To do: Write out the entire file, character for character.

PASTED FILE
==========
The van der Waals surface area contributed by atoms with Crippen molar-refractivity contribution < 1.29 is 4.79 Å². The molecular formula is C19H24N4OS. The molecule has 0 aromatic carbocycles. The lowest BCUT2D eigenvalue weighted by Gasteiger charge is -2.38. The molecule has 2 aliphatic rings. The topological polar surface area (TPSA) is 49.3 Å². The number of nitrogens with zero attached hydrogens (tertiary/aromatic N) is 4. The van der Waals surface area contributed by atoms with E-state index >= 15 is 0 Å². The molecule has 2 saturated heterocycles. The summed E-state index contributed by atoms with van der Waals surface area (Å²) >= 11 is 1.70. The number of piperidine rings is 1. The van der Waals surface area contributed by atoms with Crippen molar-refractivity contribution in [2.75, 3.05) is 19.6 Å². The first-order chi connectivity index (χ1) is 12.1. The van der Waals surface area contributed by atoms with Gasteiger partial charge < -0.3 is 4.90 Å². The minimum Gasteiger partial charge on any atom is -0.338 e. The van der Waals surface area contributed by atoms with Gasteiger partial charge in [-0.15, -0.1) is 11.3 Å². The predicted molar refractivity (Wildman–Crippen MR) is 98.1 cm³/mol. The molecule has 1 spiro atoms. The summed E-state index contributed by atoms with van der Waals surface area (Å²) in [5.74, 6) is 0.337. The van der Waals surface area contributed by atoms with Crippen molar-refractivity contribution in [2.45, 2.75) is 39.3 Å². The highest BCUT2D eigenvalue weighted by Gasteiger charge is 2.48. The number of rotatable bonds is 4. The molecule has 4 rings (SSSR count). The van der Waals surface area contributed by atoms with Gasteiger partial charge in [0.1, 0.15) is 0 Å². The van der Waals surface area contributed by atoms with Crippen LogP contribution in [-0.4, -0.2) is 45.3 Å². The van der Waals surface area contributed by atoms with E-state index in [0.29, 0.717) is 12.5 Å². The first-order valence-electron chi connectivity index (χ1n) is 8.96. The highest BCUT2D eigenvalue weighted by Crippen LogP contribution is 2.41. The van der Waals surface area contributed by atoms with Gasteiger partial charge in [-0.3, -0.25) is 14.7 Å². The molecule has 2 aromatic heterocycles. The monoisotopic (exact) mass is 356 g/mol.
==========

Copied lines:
The van der Waals surface area contributed by atoms with Crippen molar-refractivity contribution < 1.29 is 4.79 Å². The molecular formula is C19H24N4OS. The molecule has 0 aromatic carbocycles. The lowest BCUT2D eigenvalue weighted by Gasteiger charge is -2.38. The molecule has 2 aliphatic rings. The topological polar surface area (TPSA) is 49.3 Å². The number of nitrogens with zero attached hydrogens (tertiary/aromatic N) is 4. The van der Waals surface area contributed by atoms with E-state index >= 15 is 0 Å². The molecule has 2 saturated heterocycles. The summed E-state index contributed by atoms with van der Waals surface area (Å²) >= 11 is 1.70. The number of piperidine rings is 1. The van der Waals surface area contributed by atoms with Crippen molar-refractivity contribution in [2.75, 3.05) is 19.6 Å². The first-order chi connectivity index (χ1) is 12.1. The van der Waals surface area contributed by atoms with Gasteiger partial charge < -0.3 is 4.90 Å². The minimum Gasteiger partial charge on any atom is -0.338 e. The van der Waals surface area contributed by atoms with Gasteiger partial charge in [-0.15, -0.1) is 11.3 Å². The predicted molar refractivity (Wildman–Crippen MR) is 98.1 cm³/mol. The molecule has 1 spiro atoms. The summed E-state index contributed by atoms with van der Waals surface area (Å²) in [5.74, 6) is 0.337. The van der Waals surface area contributed by atoms with Crippen molar-refractivity contribution in [2.45, 2.75) is 39.3 Å². The highest BCUT2D eigenvalue weighted by Gasteiger charge is 2.48. The number of rotatable bonds is 4. The molecule has 4 rings (SSSR count). The van der Waals surface area contributed by atoms with Gasteiger partial charge in [0.1, 0.15) is 0 Å². The van der Waals surface area contributed by atoms with Crippen LogP contribution in [-0.4, -0.2) is 45.3 Å². The van der Waals surface area contributed by atoms with E-state index in [0.29, 0.717) is 12.5 Å². The first-order valence-electron chi connectivity index (χ1n) is 8.96. The highest BCUT2D eigenvalue weighted by Crippen LogP contribution is 2.41. The van der Waals surface area contributed by atoms with Gasteiger partial charge in [-0.3, -0.25) is 14.7 Å². The molecule has 2 aromatic heterocycles. The monoisotopic (exact) mass is 356 g/mol.